One of the loveliest vegetable preparations ~ thinly cut vegetables roasted with silvers of garlic and rosemary, bathed with fruity extra virgin olive oil.
A tian is an asssortment of roasted vegetables cooking in a shallow dish, sometimes with cheese or au gratin. This dish derives its name from the large, round, earthenware cooking pot used in Provence, France. Roasting in high heat creates a caramelization – the vegetables will be silky in texture, and perfectly browned around the edges.
A simple vegetable tian allows various types of vegetables to be arranged in layers, with each successive layer complimenting the taste of the previous one.
Tians are usually simple to make and prepare (the slicing of the vegetables is all the work.) The selection of the vegetables… and their freshness – will dictate the final, delicious flavor. Make this dish when produce is at it’s peak for ultimate flavor. I shopped for these vegetables at the Greenwich, CT farmers’ market ~ and bought the heads of garlic at The Hudson Valley Garlic Festival last weekend in Saugerties, NY. I have added plenty of slivered garlic to the dish, their flavor will mellow in the oven, yet still quite pronounced.
One of my favorite days of the year is an annual trek upstate to The Hudson Valley Garlic Festival, now in it’s 25th year. It continues to be a fun celebration of the harvest of what garlic aficionados lovingly refer to as the ”stinking rose”. Over 50, 000 attendees enjoy the harvest with offerings from local garlic farms (40 varieties of garlic!), a food hall, folk music, crafts and lots of tempting treats – from Garlic Knots to made-to-order Falafel with a very Garlicky Tahini Dip (my favorite!)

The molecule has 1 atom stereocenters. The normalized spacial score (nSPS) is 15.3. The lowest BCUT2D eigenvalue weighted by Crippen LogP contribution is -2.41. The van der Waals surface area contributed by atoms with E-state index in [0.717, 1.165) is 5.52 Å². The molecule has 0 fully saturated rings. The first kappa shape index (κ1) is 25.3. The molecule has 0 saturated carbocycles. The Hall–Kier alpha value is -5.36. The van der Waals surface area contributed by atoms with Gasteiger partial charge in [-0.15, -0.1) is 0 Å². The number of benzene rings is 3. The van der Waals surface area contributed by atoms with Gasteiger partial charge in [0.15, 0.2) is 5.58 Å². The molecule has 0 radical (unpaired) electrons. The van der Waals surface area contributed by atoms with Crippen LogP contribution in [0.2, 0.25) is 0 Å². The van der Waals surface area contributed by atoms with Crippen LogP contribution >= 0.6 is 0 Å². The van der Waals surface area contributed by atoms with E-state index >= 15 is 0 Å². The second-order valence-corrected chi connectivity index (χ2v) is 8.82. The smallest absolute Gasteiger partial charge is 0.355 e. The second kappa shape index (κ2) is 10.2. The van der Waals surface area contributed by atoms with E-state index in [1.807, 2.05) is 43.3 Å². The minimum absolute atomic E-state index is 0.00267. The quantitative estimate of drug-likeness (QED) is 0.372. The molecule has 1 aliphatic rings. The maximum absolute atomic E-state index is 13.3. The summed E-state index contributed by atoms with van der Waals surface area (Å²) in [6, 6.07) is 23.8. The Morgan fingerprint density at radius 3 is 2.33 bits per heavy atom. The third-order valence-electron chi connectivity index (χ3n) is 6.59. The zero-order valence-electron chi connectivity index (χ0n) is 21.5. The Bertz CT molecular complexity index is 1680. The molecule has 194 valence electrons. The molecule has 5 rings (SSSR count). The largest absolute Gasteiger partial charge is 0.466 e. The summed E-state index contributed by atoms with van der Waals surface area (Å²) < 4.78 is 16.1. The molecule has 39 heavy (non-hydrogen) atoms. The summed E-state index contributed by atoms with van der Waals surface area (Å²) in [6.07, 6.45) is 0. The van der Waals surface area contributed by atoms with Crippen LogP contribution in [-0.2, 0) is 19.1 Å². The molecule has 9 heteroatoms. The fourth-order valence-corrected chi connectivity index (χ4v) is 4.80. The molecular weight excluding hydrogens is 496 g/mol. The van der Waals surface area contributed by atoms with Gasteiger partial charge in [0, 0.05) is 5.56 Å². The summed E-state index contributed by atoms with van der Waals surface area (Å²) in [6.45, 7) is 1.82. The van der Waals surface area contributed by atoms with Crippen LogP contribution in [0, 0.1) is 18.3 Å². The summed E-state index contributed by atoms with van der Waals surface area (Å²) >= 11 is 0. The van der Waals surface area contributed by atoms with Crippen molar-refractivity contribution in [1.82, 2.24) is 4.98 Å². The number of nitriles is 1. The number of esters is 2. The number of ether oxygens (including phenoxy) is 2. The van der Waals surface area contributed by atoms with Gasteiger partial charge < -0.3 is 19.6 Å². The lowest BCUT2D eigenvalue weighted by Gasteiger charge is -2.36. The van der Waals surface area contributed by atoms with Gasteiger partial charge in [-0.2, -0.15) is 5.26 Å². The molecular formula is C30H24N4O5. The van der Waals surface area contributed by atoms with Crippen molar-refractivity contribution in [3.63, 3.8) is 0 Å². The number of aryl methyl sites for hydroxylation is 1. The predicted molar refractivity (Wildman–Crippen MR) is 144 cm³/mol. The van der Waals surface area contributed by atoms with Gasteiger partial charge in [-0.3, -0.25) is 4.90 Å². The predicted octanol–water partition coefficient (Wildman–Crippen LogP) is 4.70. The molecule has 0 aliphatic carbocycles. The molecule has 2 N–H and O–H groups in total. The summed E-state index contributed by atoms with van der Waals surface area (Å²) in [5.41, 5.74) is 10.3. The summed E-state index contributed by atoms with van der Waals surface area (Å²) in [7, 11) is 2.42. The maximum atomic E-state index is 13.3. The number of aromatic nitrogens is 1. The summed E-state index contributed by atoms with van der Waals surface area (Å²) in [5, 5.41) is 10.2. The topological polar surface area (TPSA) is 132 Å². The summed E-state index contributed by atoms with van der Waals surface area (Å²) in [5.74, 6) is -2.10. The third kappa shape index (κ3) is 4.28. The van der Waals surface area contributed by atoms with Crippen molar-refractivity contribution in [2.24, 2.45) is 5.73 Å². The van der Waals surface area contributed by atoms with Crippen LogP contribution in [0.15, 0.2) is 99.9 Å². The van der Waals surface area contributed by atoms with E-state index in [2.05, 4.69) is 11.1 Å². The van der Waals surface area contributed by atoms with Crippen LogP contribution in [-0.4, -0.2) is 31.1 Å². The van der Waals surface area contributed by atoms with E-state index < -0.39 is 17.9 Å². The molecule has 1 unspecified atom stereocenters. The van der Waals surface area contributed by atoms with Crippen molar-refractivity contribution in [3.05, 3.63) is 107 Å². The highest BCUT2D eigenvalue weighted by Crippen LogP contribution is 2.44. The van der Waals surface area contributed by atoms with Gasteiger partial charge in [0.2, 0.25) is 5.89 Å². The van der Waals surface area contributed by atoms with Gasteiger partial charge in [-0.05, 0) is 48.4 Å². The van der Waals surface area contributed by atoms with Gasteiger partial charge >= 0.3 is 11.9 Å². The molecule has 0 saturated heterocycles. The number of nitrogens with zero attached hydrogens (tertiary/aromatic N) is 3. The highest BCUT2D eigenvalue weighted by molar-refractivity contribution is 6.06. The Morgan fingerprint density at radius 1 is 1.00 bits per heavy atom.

A Tian has plenty of flavor and visual appeal, it is the ideal way to dress up a meal while still keeping mealtime fun and casual. Roasting the vegetables covered, at high heat, will coax their flavors and bring out their natural sweetness. That’s what I love about this preparation – the garlic lends an essence to every bite, while rosemary enchants with it’s pine-flavored infusion. As the natural liquids reduce, and the moisture evaporates – the dish is ready, and perfectly roasted.
Variations I like : Add home made bread crumbs to the finished dish, and let them soak up the juices. Substitute dried herbs de provence for the rosemary for a french flair. Wide leeks can replace the shallots.
This is a great make-ahead dish, just cover very well, then reheat just to warm through.
Enjoy the early flavors of fall,